Tue Nov 16, 2010
2:00 pm - 3:00pm
CJ Cafe (CJava)
In his first month on the job as a loss prevention manager in a tough store in downtown Detroit, Tom Jones had identified and sent 10 associates to jail for theft. But what Jones did not count on catching in Detroit was a wife, one of the witnesses to the crimes."By this time it was known 'When Mr. Jones was in the store, somebody was going to jail in handcuffs,'" Jones said. "I was preparing to conduct another interview (interrogation)…While waiting I struck up a conversation with my female witness who was equally nervous being in the room with a person with my reputation. The interview went as expected and the subject exited the store in cuffs, but this year the witness and I will celebrate our 20th wedding anniversary."
Jones is a Regional Loss Prevention Director with JC Penney Company Inc. His responsibilities include 230 stores in the Southwest United States, including California, Texas, Arizona, Oklahoma, New Mexico, Nevada and Utah. His team encompasses more than 600 Loss Prevention (LP) Officers, 55 LP Supervisors, 69 LP Mangers and 14 District LP Managers.
Jones will discuss private sector security and retail loss prevention. That career path encompasses many areas, including employee theft, organized retail crime, crisis response, risk management, inventory shrinkage, physical security, financial fraud, and industry resources. Jones also will discuss industry resources available to someone interested in exploring this career path. Jones will stress leadership development in the field and the various careers available in loss prevention.
Jewelry heist at a store in California
Inventory shrinkage, the unwanted loss of inventory through theft, fraud, loss. damage, error and deterioration, costs U.S. retailers $35 billion a year. For every theft that occurs, 46 others go undetected. Every dollar lost from shrinkage cost $11 to $15 in profit.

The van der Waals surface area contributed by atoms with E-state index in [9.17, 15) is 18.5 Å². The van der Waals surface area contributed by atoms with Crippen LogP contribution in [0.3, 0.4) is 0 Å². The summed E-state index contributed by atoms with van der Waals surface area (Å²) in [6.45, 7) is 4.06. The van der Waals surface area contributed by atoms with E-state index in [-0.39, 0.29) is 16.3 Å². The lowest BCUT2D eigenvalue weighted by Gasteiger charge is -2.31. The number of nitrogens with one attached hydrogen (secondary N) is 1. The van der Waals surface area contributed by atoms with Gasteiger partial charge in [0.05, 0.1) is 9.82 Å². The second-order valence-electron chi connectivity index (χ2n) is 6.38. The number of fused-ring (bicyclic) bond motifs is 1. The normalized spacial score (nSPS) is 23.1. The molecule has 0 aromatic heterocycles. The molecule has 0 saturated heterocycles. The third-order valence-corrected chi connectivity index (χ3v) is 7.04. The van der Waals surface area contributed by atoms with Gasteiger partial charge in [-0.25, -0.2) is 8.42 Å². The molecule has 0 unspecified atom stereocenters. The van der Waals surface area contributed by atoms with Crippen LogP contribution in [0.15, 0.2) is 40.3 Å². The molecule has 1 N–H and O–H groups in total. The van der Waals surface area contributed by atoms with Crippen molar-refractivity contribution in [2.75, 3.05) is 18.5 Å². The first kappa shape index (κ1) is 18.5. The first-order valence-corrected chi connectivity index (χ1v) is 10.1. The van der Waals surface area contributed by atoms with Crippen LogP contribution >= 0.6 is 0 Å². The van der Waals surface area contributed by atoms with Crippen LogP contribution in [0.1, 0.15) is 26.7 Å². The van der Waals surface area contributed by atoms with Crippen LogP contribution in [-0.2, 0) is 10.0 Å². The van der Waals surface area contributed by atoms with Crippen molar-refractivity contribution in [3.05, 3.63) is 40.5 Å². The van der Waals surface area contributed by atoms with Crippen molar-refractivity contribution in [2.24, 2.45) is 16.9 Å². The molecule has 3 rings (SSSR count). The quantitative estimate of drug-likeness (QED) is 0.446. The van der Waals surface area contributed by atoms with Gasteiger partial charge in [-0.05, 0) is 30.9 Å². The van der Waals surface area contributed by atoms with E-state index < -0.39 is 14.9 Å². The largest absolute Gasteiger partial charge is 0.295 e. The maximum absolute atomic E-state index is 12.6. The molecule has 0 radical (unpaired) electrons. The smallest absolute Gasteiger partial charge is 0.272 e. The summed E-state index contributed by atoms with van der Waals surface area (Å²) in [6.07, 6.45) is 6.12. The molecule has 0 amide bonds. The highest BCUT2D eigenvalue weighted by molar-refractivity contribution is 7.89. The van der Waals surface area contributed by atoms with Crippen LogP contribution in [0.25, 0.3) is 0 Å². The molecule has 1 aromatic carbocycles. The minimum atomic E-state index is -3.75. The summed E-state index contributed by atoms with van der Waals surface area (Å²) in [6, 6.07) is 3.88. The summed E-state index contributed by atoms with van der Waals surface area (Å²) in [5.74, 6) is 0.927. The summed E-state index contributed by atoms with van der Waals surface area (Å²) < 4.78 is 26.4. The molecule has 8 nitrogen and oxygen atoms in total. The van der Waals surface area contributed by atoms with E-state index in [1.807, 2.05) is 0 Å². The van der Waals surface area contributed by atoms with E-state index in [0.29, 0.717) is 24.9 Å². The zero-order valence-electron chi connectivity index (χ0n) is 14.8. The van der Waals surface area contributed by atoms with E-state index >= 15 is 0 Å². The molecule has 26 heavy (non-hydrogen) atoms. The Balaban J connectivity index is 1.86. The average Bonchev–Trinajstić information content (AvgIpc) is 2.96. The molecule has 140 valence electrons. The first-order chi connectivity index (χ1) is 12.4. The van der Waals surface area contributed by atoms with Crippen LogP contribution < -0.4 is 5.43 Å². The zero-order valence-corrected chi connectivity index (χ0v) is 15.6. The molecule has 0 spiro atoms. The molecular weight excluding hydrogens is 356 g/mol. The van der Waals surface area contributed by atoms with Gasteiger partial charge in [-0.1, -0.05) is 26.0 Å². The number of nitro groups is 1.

Retail is the largest private segment of the U.S. economy, with one of every eight people being employed in the industry. This provides a lot of job opportunities in Retail Loss Prevention.
"Entry level pay is comparable to or exceeds the base salary of nearly every major city police department and quickly exceeds the public sector as you move up," said Jones, who leads the region’s College Relations and Internship initiatives for Loss Prevention. "The industry also allows CJ students to put into practice many of the concepts they learn in class (law, sociology, investigations, etc.) At the same time, they learn about leadership, finance, accounting and human resource applications."
Jones will discuss many aspects of the job, such as organized retail crime, which often has ties to back to drugs and terrorism, and the tactics used by offenders, such boosters, credit fraud and refund fraud. To combat this rising crime trend, there have been many local, state and federal initiatives, including civil recovery statutes.
Employee theft, which can include cash, merchandise, credit fraud, and discounts, also is a big problem, costing retailers $14.4 billion a year. In addition to recovering the product, many retailers seek restitution from the offenders.
Fire in a Phoenix store
Jones also will address crisis management in retail during such emergencies as natural disasters, workplace violence, civil unrest, fires and robberies. He also plans to discuss risk management and look at trends and frauds in the areas of general liability and workers compensation.
Jones graduated from the University of Texas at El Paso, where he majored in Finance. Before joining JC Penney in 2007, Jones held store and multiple-unit positions with several others national retailers, including The Home Depot, Target Stores, Sears and Montgomery Ward.
Jones is a member of several professional trade organizations, including the National Retail Federation, The Retail Industry Leadership Association and the International Association of Black Security Executives. He is certified in Advanced Interview and Interrogation Techniques and is a Certified Forensic Interviewer.